UV Protection Methods Low in Individuals With Skin of Color

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Although individuals from all races can develop skin cancers in sun-exposed sites, many patients with skin of color are not aware that they need comprehensive photoprotection.
Although individuals from all races can develop skin cancers in sun-exposed sites, many patients with skin of color are not aware that they need comprehensive photoprotection.

MONDAY, July 9, 2018 (HealthDay News) -- Many individuals with skin of color do not know that they need comprehensive photoprotection to prevent skin cancer and photoaging, according to an article published in Dermatology Times.

Although individuals from all races can develop skin cancers in sun-exposed sites, many patients with skin of color are not aware that they need comprehensive photoprotection. Individuals with skin of color represent a heterogeneous group, including phenotypically and genotypically diverse groups, and account for 28 percent of the population in the United States.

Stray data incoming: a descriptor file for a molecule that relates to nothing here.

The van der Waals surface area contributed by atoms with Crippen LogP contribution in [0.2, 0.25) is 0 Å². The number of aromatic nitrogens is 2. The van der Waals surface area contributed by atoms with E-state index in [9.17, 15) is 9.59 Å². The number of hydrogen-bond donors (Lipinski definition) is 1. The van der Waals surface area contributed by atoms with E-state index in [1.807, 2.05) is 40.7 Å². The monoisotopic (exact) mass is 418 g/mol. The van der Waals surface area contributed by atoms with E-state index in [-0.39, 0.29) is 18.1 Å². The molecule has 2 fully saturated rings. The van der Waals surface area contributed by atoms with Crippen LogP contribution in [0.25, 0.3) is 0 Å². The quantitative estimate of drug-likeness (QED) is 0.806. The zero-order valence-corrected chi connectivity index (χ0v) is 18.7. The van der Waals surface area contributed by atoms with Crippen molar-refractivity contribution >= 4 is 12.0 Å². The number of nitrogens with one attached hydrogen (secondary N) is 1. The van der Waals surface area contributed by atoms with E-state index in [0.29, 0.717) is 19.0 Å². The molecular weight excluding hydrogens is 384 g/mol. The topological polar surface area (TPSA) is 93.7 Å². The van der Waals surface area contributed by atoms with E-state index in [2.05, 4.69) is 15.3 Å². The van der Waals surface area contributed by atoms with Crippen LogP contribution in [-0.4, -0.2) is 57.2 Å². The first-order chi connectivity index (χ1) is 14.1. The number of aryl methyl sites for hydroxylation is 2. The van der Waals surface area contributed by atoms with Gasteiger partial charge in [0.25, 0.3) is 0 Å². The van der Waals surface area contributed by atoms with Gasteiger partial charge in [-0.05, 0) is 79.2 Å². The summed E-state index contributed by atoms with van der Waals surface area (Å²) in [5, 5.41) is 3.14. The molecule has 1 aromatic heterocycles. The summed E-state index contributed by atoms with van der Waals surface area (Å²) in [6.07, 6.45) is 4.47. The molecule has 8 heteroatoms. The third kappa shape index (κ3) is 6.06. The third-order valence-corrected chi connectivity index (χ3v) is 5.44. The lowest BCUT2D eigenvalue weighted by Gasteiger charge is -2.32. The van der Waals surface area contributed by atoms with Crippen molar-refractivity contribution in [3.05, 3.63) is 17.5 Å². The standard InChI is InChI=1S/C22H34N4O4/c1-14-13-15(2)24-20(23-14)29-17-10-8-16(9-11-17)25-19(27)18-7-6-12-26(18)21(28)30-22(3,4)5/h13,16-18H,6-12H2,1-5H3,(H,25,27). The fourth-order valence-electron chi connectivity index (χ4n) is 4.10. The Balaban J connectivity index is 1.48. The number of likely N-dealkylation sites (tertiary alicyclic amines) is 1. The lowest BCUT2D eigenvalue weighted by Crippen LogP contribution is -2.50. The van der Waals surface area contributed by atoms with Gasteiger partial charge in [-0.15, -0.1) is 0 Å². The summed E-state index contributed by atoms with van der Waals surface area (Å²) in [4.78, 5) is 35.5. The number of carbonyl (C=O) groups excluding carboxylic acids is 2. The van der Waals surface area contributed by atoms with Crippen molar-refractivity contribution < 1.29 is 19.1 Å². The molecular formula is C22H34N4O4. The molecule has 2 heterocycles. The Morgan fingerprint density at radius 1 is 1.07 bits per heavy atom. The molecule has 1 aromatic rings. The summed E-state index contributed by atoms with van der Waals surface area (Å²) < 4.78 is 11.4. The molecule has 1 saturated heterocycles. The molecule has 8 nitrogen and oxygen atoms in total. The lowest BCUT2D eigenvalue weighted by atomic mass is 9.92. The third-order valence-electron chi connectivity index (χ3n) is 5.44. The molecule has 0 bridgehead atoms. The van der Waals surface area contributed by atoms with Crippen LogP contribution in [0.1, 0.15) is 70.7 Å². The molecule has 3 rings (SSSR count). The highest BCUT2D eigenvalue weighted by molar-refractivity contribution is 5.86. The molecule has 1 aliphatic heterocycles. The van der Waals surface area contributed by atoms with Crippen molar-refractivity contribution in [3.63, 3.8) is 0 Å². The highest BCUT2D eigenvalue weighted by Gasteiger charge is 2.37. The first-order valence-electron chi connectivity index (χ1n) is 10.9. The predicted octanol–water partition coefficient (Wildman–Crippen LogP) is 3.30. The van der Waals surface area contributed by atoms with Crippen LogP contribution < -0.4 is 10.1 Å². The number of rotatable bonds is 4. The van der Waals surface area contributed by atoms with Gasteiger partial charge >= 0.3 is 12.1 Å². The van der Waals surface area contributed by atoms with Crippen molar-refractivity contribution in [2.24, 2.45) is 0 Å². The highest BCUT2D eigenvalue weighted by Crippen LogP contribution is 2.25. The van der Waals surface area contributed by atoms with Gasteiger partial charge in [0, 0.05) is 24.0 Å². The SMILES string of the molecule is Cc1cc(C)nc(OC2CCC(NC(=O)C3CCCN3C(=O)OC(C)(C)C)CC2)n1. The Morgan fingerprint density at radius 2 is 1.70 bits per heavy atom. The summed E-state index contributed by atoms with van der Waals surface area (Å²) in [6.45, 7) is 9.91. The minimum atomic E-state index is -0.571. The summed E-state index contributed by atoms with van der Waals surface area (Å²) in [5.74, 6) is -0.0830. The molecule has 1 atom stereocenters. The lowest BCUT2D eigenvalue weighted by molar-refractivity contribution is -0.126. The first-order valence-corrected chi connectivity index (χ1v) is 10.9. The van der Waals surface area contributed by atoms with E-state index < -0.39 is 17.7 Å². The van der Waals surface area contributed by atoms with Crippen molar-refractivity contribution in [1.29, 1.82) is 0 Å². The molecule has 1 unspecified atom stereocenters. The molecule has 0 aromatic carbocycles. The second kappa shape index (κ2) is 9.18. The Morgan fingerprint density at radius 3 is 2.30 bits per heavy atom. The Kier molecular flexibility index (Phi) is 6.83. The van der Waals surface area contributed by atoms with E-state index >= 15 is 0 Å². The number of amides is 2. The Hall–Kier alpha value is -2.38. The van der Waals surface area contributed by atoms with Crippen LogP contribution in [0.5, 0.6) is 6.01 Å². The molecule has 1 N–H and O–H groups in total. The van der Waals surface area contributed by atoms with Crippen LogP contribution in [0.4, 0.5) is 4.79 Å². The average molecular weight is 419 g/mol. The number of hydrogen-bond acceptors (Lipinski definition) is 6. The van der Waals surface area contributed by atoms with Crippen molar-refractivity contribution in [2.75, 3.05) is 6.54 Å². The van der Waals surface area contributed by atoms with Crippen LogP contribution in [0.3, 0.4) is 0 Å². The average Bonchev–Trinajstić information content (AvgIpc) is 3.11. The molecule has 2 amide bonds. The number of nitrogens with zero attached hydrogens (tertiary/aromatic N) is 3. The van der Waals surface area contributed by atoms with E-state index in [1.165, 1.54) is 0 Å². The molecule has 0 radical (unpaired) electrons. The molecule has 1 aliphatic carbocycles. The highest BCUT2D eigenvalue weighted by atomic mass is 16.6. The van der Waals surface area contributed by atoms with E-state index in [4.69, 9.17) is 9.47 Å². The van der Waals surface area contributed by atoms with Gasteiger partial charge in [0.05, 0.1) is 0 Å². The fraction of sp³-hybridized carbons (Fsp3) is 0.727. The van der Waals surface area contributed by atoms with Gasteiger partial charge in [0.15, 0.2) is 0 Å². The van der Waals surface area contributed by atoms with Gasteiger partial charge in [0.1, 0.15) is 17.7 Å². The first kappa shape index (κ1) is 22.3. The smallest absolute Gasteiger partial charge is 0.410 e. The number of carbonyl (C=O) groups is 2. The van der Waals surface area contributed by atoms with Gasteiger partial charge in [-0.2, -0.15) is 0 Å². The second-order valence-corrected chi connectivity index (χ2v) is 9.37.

According to the article, sun-protective behaviors are low among people with skin of color. Overall, 62 to 74 percent of African-Americans and 47 to 69 percent of Hispanics report never or rarely using sunscreen. Photoprotection compliance may be suboptimal in African-Americans and Hispanics because they are less concerned about sunburn and skin cancer. Asians are generally more compliant than Caucasians, as they understand the risk of pigmentations as well as wrinkle formation. African-Americans and Hispanics also report low use of protective clothing. The American Academy of Dermatology recommendations for photoprotection are similar for people with skin of color and Caucasians.

"We have to come up with some ingenious easy convenient way to change behavior," Steven Q. Wang, M.D., from the Memorial Sloan Kettering Cancer Center in Basking Ridge, N.J., said in the article.

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